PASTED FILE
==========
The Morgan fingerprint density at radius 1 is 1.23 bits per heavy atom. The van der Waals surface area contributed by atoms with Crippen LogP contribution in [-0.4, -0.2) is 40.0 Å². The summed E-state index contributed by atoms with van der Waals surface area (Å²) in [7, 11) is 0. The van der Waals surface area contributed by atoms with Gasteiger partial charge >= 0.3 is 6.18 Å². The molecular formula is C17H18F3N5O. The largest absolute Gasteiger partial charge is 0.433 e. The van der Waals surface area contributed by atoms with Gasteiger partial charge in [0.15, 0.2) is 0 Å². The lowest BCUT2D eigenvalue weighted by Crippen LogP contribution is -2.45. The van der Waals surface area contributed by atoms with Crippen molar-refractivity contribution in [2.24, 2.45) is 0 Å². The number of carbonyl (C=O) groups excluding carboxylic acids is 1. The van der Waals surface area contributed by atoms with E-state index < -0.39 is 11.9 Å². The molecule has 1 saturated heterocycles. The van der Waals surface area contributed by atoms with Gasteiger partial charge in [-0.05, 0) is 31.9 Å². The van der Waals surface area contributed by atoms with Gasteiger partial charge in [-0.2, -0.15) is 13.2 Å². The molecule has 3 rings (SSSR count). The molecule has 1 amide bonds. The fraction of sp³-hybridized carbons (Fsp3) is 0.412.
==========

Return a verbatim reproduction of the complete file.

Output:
The Morgan fingerprint density at radius 1 is 1.23 bits per heavy atom. The van der Waals surface area contributed by atoms with Crippen LogP contribution in [-0.4, -0.2) is 40.0 Å². The summed E-state index contributed by atoms with van der Waals surface area (Å²) in [7, 11) is 0. The van der Waals surface area contributed by atoms with Gasteiger partial charge >= 0.3 is 6.18 Å². The molecular formula is C17H18F3N5O. The largest absolute Gasteiger partial charge is 0.433 e. The van der Waals surface area contributed by atoms with Gasteiger partial charge in [0.15, 0.2) is 0 Å². The lowest BCUT2D eigenvalue weighted by Crippen LogP contribution is -2.45. The van der Waals surface area contributed by atoms with Crippen molar-refractivity contribution in [2.24, 2.45) is 0 Å². The number of carbonyl (C=O) groups excluding carboxylic acids is 1. The van der Waals surface area contributed by atoms with E-state index < -0.39 is 11.9 Å². The molecule has 1 saturated heterocycles. The van der Waals surface area contributed by atoms with Gasteiger partial charge in [-0.05, 0) is 31.9 Å². The van der Waals surface area contributed by atoms with Gasteiger partial charge in [-0.2, -0.15) is 13.2 Å². The molecule has 3 rings (SSSR count). The molecule has 1 amide bonds. The fraction of sp³-hybridized carbons (Fsp3) is 0.412.